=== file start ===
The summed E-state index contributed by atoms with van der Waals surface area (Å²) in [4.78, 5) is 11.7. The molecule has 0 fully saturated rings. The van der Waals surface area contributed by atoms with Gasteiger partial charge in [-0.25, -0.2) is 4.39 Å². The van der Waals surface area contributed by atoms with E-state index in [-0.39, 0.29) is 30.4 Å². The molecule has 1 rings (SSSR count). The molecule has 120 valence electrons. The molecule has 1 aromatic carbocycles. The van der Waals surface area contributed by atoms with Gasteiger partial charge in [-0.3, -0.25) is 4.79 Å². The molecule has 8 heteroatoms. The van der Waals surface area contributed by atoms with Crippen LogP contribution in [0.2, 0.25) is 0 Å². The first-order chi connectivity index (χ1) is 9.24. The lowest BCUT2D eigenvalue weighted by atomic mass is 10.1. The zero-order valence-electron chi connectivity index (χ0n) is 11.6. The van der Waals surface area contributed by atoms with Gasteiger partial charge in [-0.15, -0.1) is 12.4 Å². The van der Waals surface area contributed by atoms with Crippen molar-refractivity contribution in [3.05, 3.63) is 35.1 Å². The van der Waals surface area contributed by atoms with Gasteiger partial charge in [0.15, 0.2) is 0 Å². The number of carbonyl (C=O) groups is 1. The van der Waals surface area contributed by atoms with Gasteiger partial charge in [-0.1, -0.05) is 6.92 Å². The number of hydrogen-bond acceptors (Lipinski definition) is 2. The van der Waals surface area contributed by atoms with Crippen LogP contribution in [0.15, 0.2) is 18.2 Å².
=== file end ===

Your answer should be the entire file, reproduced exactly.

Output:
The summed E-state index contributed by atoms with van der Waals surface area (Å²) in [4.78, 5) is 11.7. The molecule has 0 fully saturated rings. The van der Waals surface area contributed by atoms with Gasteiger partial charge in [-0.25, -0.2) is 4.39 Å². The van der Waals surface area contributed by atoms with E-state index in [-0.39, 0.29) is 30.4 Å². The molecule has 1 rings (SSSR count). The molecule has 120 valence electrons. The molecule has 1 aromatic carbocycles. The van der Waals surface area contributed by atoms with Gasteiger partial charge in [-0.3, -0.25) is 4.79 Å². The molecule has 8 heteroatoms. The van der Waals surface area contributed by atoms with Crippen LogP contribution in [0.2, 0.25) is 0 Å². The first-order chi connectivity index (χ1) is 9.24. The lowest BCUT2D eigenvalue weighted by atomic mass is 10.1. The zero-order valence-electron chi connectivity index (χ0n) is 11.6. The van der Waals surface area contributed by atoms with Gasteiger partial charge in [-0.15, -0.1) is 12.4 Å². The van der Waals surface area contributed by atoms with Crippen molar-refractivity contribution in [3.05, 3.63) is 35.1 Å². The van der Waals surface area contributed by atoms with Gasteiger partial charge in [0.15, 0.2) is 0 Å². The number of carbonyl (C=O) groups is 1. The van der Waals surface area contributed by atoms with Gasteiger partial charge in [-0.1, -0.05) is 6.92 Å². The number of hydrogen-bond acceptors (Lipinski definition) is 2. The van der Waals surface area contributed by atoms with Crippen LogP contribution in [0.15, 0.2) is 18.2 Å².